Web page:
It’s about time Holyrood treated NHS Lothian fairly

NHS Lothian has always grumbled about being shortchanged by the Scottish Government – and rightly so. The disparity was set out many years ago, and promises by the SNP to address this unfairness repeatedly fall short.

It many ways NHS Lothian is a victim of its own success on this front.

It is regarded as serving a wealthy, healthy population – in comparison to its west coast counterparts – and as such it is considered that money can be taken from its allocation, and redistributed to those which don’t serve such fortunate places.

But this doesn’t tell the whole story; NHS Lothian serves a great number of deprived communities, and runs the busiest hospital in Scotland.

This idea that the health board at Waverley Gate can magically do without cash on the basis of an income study painting it as some kind of prime-of-life utopia is a nonsense, and it has to stop.


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The shortchanging of NHS Lothian also fails to recognise the fact it does a great deal of work for neighbouring health boards.

The Scottish Government will say it has made top-up payments to address this disparity, but that hasn’t come close to making up the total black hole, which has been amassed over several years.

You only need to read the front pages of the Evening News to see just how grave a financial situation the NHS in Edinburgh is in.

Spending decisions by the SNP haven’t helped. In 2008, the then health secretary (now First Minister) Nicola Sturgeon pledged a paltry 
£48 million to help make the new Sick Kids hospital happen, welcoming the fact it would be up and running by 2013.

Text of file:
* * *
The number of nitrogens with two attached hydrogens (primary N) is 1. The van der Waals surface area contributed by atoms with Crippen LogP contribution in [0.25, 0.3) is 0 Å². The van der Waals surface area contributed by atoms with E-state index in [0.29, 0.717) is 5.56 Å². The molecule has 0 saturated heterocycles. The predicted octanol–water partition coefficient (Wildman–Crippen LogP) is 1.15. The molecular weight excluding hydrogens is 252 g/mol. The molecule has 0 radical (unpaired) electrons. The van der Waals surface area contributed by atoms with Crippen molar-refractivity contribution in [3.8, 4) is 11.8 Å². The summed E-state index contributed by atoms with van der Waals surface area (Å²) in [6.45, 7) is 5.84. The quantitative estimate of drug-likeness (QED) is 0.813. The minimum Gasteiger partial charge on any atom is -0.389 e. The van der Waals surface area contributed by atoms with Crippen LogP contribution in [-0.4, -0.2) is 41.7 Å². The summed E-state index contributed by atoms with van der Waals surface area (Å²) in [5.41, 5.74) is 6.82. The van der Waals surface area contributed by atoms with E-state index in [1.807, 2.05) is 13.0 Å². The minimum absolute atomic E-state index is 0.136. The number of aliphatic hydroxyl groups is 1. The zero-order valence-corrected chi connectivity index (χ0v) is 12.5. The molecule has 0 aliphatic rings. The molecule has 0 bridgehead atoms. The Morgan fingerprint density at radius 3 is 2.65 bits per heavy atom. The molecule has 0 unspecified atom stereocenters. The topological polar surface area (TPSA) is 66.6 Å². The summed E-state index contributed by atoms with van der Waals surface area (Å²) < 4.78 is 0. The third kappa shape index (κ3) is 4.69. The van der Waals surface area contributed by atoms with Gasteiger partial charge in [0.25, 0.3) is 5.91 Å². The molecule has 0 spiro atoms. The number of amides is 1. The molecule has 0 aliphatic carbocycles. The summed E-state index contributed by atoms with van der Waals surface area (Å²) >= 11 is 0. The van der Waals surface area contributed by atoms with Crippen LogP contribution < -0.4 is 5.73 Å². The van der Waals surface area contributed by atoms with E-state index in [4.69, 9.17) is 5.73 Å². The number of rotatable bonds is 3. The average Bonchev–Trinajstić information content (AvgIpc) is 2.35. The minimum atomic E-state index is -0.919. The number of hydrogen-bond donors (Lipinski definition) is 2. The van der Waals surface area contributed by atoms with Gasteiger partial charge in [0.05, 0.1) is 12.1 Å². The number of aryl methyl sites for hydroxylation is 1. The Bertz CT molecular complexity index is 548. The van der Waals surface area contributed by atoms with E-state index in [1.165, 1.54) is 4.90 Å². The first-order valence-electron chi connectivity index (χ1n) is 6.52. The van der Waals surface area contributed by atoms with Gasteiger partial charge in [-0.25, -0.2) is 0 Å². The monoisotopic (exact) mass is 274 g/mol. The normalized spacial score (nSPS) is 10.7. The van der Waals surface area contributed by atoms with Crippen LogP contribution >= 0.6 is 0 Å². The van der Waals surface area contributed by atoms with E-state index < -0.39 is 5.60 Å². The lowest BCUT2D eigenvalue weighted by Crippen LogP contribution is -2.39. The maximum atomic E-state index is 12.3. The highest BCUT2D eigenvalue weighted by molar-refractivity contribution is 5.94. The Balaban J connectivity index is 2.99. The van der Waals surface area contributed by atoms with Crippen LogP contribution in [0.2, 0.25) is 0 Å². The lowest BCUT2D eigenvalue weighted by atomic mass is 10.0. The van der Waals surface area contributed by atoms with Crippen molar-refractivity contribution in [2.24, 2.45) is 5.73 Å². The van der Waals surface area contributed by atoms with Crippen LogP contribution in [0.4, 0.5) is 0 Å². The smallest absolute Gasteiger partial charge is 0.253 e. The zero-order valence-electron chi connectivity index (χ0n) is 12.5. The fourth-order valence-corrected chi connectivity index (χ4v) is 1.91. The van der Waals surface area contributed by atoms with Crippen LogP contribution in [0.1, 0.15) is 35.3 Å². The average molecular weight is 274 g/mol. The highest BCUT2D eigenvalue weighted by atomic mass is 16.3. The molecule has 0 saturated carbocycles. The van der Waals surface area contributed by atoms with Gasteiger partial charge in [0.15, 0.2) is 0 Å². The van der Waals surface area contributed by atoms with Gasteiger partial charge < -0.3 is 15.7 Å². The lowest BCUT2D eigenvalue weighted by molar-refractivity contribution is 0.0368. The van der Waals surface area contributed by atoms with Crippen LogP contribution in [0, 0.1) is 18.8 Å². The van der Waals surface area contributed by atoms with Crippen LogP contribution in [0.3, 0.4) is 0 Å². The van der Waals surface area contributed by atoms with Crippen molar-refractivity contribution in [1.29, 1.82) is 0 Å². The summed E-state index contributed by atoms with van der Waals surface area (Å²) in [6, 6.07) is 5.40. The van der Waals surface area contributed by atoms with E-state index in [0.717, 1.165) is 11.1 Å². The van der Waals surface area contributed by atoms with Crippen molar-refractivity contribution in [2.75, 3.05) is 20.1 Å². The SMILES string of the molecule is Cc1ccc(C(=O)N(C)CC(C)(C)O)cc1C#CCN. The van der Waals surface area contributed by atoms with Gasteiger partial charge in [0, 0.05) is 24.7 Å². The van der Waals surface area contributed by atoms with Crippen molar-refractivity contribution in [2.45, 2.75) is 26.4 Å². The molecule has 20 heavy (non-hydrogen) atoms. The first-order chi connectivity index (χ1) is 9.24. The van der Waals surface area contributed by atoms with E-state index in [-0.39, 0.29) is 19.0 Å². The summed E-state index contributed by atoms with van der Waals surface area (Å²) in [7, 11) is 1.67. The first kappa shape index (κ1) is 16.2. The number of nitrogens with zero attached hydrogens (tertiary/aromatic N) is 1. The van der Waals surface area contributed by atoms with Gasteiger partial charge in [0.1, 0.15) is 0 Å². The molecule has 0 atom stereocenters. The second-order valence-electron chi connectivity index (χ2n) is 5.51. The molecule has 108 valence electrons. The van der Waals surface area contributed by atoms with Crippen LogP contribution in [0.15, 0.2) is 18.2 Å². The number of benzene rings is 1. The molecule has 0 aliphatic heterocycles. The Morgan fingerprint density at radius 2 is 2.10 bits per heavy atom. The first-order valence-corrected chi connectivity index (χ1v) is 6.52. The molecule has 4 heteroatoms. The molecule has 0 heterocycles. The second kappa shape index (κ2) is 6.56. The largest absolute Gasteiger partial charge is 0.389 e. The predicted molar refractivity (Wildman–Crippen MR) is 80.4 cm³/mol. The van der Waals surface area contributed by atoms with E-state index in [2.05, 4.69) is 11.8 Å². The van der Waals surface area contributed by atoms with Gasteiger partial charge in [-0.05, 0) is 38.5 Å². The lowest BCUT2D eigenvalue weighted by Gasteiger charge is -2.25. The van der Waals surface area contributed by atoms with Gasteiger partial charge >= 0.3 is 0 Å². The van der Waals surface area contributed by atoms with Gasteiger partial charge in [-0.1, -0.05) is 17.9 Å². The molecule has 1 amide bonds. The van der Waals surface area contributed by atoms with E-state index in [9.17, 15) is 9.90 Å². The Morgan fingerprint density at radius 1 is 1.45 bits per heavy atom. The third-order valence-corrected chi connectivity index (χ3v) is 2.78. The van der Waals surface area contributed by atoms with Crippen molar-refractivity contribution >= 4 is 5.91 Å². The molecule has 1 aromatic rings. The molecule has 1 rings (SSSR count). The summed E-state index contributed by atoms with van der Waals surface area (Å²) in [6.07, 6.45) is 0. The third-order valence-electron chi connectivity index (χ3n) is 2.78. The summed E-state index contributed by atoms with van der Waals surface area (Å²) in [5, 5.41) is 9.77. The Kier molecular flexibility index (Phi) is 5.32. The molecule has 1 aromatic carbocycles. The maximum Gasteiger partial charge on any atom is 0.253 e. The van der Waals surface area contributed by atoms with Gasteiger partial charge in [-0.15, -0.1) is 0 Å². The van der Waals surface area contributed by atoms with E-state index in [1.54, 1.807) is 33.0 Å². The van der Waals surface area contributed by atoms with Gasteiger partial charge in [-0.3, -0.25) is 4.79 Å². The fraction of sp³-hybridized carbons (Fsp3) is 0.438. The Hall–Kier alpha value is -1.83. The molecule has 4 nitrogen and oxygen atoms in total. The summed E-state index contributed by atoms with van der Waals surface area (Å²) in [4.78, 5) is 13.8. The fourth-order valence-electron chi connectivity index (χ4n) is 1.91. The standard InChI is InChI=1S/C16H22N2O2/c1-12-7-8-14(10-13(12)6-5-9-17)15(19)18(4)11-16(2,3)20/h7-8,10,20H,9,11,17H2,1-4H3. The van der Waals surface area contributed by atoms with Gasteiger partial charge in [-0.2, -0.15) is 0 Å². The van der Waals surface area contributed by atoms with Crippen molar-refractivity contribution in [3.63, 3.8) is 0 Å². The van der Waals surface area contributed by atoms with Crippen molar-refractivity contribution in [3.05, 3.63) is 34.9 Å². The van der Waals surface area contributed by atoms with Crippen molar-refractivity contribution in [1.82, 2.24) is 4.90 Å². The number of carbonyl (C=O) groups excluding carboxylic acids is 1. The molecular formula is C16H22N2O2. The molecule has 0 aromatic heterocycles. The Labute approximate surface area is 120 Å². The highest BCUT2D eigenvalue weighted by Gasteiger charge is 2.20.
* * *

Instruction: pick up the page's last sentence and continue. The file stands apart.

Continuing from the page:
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No-one across the Lothians needs to be told what happened next, other than to say the project was moved off the government’s books and on to a funding regime not a million miles away from the disastrous one which has beset the Edinburgh Royal Infirmary.

All the while, in Ms Sturgeon’s backyard, hundreds upon hundreds of millions were being lavished on a new Southern General hospital for Glasgow.

It’s no wonder people here think they are being punished for other areas’ failures to address health inequalities, healthy living and life expectancy.

For far too long, the Lothians’ increasing and ageing population has been completely overlooked by a Scottish Government intent on prioritising other agendas.


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It may be impossible to ever assess completely the impact that has had on NHS Lothian’s finances.

But the SNP has to remember it has a responsibility towards all of Scotland’s health boards, not just the ones ministers regard to be in areas of deprivation.

Cameron Buchanan is Lothian MSP for the Scottish Conservatives